To my surprise, it wasn’t the cockcrow at dawn that woke me in Old Farm. No, it was the rustle of an early morning breeze through the huge weeping Beech tree outside my bedroom window. After a few moments of coming to, realizing where I was and smiling while recalling the craic of the previous evening, its cadence lulled me back to sleep.
#burgerton was the hashtag for the occasion. Some twitter exchanges about the best burger in Ireland led to Alfie McCaffrey’s (@pigoftheday) issue of an invitation (or throwing of a gauntlet) to come to his and Margaret’s (@OLDEFARM) home for lunch last Sunday.
And so we came, seventeen adults and eight children, if I’m not mistaken.
Burgers for the occasion included
- Beef and Pork (50/50) burgers with red onion, Dijon mustard, Worcestershire sauce and oregano, fresh from Maggie’s garden.
- Beef burgers stuffed with a mix of three cheeses, feta, cheddar and mozzarella, with chopped red onion….also from @butcherlimerick
I had a little taste of all of them and they were absolutely delicious.
Tables were groaning under the bounty of dishes to accompany (and balance) the burgers;
- Salads from Sunny Meadow Farm, Portumna
- Vlaa’s from Arún Bakery, Stonybatter, Dublin
- Cheese brought by Jonathan and Jessica from Mossfield, Birr, Co.Offaly ( not far from Old Farm)
A spectacular cake made and brought by Móna and Ron’s children became a birthday cake when we discovered that it was Bríd’s birthday. Like any experienced hostess, Margaret had birthday candles stowed away for an unexpected celebration.
After lunch, Alfie hoisted it on a branch of the beech tree and all the children had a go at bashing it until it burst, spilling sweets and bars all over the lawn.
There’s only one word for what we all experienced at Old Farm- Hospitality. Generous, hearty, attentive, relaxed hospitality. We sat at tables on the verandah and on the lawn, moving and re-mingling when a raincloud passed overhead. Later on, Alfie lit the cheminée and Margaret provided cushions and rugs for all who stayed over. Conversation and craic went on into the early hours.
Old Farm is situated on rich, fertile land in North County Tipperary, near the centre of Ireland.
Mother Nature was generous here, laying down a bedrock of limestone, providing good drainage via the Little Brosna and the mighty Shannon, and laying on a moist, temperate climate which makes everything grow so well.
Margaret and Alfie were not the first farmers to spot this. Driving by Redwood Castle en route to Old Farm, on spotting the huge, unlikely edifice which seems to be in the middle of nowhere, you think ” Why?” Well, putting on the shoes of our forebears, Why Not?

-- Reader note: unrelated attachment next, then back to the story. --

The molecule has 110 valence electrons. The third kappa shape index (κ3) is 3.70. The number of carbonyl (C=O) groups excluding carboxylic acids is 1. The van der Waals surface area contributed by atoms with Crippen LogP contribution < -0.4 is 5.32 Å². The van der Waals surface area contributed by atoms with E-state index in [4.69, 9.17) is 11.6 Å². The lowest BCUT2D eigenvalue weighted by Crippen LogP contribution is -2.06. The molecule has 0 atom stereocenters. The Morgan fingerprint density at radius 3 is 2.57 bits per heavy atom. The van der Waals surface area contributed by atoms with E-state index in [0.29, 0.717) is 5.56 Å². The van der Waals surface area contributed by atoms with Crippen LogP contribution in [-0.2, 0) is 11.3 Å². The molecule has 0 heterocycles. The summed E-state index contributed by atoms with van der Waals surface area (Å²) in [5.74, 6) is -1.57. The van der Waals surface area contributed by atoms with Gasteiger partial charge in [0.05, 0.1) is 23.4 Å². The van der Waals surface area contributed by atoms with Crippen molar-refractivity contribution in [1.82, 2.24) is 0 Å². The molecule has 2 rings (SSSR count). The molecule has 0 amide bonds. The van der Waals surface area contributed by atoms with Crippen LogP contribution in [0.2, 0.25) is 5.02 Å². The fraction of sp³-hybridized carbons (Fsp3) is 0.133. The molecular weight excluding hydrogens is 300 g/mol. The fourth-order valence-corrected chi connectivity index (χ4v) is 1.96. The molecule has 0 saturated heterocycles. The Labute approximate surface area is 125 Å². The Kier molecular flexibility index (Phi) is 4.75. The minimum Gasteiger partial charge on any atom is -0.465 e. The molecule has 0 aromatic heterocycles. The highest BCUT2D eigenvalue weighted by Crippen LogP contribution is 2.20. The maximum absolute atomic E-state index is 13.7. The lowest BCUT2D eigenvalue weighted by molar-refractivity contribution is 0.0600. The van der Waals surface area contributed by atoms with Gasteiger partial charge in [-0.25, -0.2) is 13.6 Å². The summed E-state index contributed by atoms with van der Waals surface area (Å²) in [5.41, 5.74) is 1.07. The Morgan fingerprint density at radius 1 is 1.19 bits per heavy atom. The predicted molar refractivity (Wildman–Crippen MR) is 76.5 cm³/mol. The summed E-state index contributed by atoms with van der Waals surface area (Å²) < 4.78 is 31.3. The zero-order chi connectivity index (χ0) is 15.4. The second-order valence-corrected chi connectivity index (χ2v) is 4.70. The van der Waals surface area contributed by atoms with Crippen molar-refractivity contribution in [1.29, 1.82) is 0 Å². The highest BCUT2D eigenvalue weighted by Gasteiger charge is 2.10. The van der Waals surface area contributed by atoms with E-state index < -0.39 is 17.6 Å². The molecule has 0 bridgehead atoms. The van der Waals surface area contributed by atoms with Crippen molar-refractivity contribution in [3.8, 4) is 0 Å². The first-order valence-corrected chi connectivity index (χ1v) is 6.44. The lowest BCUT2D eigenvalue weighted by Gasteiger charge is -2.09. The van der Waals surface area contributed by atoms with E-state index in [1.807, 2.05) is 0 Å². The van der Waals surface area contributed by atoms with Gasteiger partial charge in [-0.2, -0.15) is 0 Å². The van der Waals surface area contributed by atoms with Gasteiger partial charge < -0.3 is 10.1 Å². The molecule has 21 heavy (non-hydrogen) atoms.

Why did the MacAodhagáin family, chieftains under Brehon Law, build a stronghold in this place? Why did the Anglo-Normans fight to wrest it from them? Why did Oliver Cromwell gift so much of the neighbouring land to his Generals in the Cromwellian Plantation of Ireland? What did the North Tipperary Flying Columns fight so hard for in the Irish Civil War? Not far from here is the place where they forded the Shannon in 1601, those few survivors of the Battle of Kinsale, returning northwards to the lands of O’Neill and O’Donnell, starving, depleted and defeated. They may not have known that the Brehon way of life was over, forever, in Ireland. What was it that mattered so much to all these people over several centuries of recorded history? Land is the answer. Rich, fertile agricultural soil; the giver of life, the mainstay and identity of a people.
Looking south from Old Farm, the horizon is marked by the Devil’s Bit. To the east, pasture and tillage rise gently towards the foothills of the Slieve Bloom Mountains. To the north and west, the land falls away towards the Shannon, still a narrow river before it passes under Portumna bridge and spreads out to become the vast expanse of Lough Derg. When barges plied their trade on the inland waterways of Ireland, up to the late 1950′s, this land was, among other things, a grain belt. Every autumn the precious cargo was loaded onto barges to go south to Limerick and north via the Royal and Grand Canals, to Dublin.
At Old Farm, British Saddleback pigs are reared for meat and for breeding. Polonius the boar presides in his own paddock, keeping company with any one of the five sows at any given time. Each sow bears a litter of piglets (or bonhams) once or twice a year. They live outdoors…as the expression goes, ‘ Happy as a Pig in….’ with sties and old spreading trees for shelter. Their feed is organic and completely free of any genetically modified foodstuffs. So far. Alfie worries that GMO’s are being introduced insidiously into the food chain and insists that everyone needs to be vigilant about it. Right now, these beautiful pigs live happily, well cared for and breeding by the rhythm of the seasons. They go to a local butcher in Portumna for slaughter.
Terroir is what you taste in Old Farm Pork and Bacon. The taste of North Tipperary. We had it in Alfie’s pork burgers- succulent and full of flavour. Bacon rashers at breakfast next morning lacked a certain something…yes, additives! After breakfast, Margaret brought us out to see the pigs wallowing in their element. Underfoot, the scent of chamomile rose to meet us. Gentle grunts filled the air.
” You should hear the sows murmuring to their babies” said Margaret. We were all delighted. And so were they.
All around here the land is well farmed, well minded. The word ” tasty” is used to compliment a good farmer. Its produce is the best- it has to be, given its provenance.
Go on, if you haven’t had free-range pork or bacon before, try it. It’s part of what we are.